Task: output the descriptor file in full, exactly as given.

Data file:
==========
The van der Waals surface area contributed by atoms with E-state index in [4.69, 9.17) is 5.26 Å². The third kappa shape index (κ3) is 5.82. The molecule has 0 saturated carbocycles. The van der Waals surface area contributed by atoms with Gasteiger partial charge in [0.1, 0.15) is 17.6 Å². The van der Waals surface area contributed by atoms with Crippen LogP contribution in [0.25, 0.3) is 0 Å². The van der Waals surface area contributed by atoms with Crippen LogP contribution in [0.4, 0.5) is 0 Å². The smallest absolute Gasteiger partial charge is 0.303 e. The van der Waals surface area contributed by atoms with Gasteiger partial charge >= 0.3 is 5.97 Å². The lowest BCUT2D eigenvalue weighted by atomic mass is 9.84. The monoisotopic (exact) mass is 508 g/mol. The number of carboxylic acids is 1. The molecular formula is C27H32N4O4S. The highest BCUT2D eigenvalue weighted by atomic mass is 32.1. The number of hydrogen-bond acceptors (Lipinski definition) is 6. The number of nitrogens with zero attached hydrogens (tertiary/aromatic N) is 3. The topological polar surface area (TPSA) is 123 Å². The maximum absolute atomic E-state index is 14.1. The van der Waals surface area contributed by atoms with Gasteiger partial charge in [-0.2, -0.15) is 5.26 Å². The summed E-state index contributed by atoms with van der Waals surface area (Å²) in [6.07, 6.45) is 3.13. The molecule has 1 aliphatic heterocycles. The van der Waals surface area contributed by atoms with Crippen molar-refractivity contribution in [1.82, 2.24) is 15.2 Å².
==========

The van der Waals surface area contributed by atoms with E-state index in [4.69, 9.17) is 5.26 Å². The third kappa shape index (κ3) is 5.82. The molecule has 0 saturated carbocycles. The van der Waals surface area contributed by atoms with Gasteiger partial charge in [0.1, 0.15) is 17.6 Å². The van der Waals surface area contributed by atoms with Crippen LogP contribution in [0.25, 0.3) is 0 Å². The van der Waals surface area contributed by atoms with Crippen LogP contribution in [0.4, 0.5) is 0 Å². The smallest absolute Gasteiger partial charge is 0.303 e. The van der Waals surface area contributed by atoms with Gasteiger partial charge >= 0.3 is 5.97 Å². The lowest BCUT2D eigenvalue weighted by atomic mass is 9.84. The monoisotopic (exact) mass is 508 g/mol. The number of carboxylic acids is 1. The molecular formula is C27H32N4O4S. The highest BCUT2D eigenvalue weighted by atomic mass is 32.1. The number of hydrogen-bond acceptors (Lipinski definition) is 6. The number of nitrogens with zero attached hydrogens (tertiary/aromatic N) is 3. The topological polar surface area (TPSA) is 123 Å². The maximum absolute atomic E-state index is 14.1. The van der Waals surface area contributed by atoms with Gasteiger partial charge in [-0.2, -0.15) is 5.26 Å². The summed E-state index contributed by atoms with van der Waals surface area (Å²) in [6.07, 6.45) is 3.13. The molecule has 1 aliphatic heterocycles. The van der Waals surface area contributed by atoms with Crippen molar-refractivity contribution in [1.82, 2.24) is 15.2 Å².